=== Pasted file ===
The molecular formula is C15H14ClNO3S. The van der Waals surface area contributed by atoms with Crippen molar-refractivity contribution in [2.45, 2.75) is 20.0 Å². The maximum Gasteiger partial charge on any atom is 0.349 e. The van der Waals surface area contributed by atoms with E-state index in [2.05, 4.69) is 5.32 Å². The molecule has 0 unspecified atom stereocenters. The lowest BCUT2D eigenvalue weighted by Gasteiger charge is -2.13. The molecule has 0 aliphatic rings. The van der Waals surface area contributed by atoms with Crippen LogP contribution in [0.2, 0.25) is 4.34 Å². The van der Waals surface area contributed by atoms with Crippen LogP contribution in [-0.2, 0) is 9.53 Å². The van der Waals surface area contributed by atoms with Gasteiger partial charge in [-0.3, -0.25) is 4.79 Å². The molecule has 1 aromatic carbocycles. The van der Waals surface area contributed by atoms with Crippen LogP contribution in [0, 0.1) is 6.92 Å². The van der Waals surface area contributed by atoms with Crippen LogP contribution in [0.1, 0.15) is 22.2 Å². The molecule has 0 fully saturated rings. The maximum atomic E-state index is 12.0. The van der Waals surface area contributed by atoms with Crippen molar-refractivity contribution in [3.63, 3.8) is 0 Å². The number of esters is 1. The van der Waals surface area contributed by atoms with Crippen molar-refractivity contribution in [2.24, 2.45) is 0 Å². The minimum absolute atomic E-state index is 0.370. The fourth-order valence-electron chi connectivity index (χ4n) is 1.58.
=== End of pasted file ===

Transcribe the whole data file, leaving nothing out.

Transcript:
The molecular formula is C15H14ClNO3S. The van der Waals surface area contributed by atoms with Crippen molar-refractivity contribution in [2.45, 2.75) is 20.0 Å². The maximum Gasteiger partial charge on any atom is 0.349 e. The van der Waals surface area contributed by atoms with E-state index in [2.05, 4.69) is 5.32 Å². The molecule has 0 unspecified atom stereocenters. The lowest BCUT2D eigenvalue weighted by Gasteiger charge is -2.13. The molecule has 0 aliphatic rings. The van der Waals surface area contributed by atoms with Crippen LogP contribution in [0.2, 0.25) is 4.34 Å². The van der Waals surface area contributed by atoms with Crippen LogP contribution in [-0.2, 0) is 9.53 Å². The van der Waals surface area contributed by atoms with Gasteiger partial charge in [-0.3, -0.25) is 4.79 Å². The molecule has 1 aromatic carbocycles. The van der Waals surface area contributed by atoms with Crippen LogP contribution in [0, 0.1) is 6.92 Å². The van der Waals surface area contributed by atoms with Crippen LogP contribution in [0.1, 0.15) is 22.2 Å². The molecule has 0 fully saturated rings. The maximum atomic E-state index is 12.0. The van der Waals surface area contributed by atoms with Crippen molar-refractivity contribution in [3.63, 3.8) is 0 Å². The number of esters is 1. The van der Waals surface area contributed by atoms with Crippen molar-refractivity contribution in [2.24, 2.45) is 0 Å². The minimum absolute atomic E-state index is 0.370. The fourth-order valence-electron chi connectivity index (χ4n) is 1.58.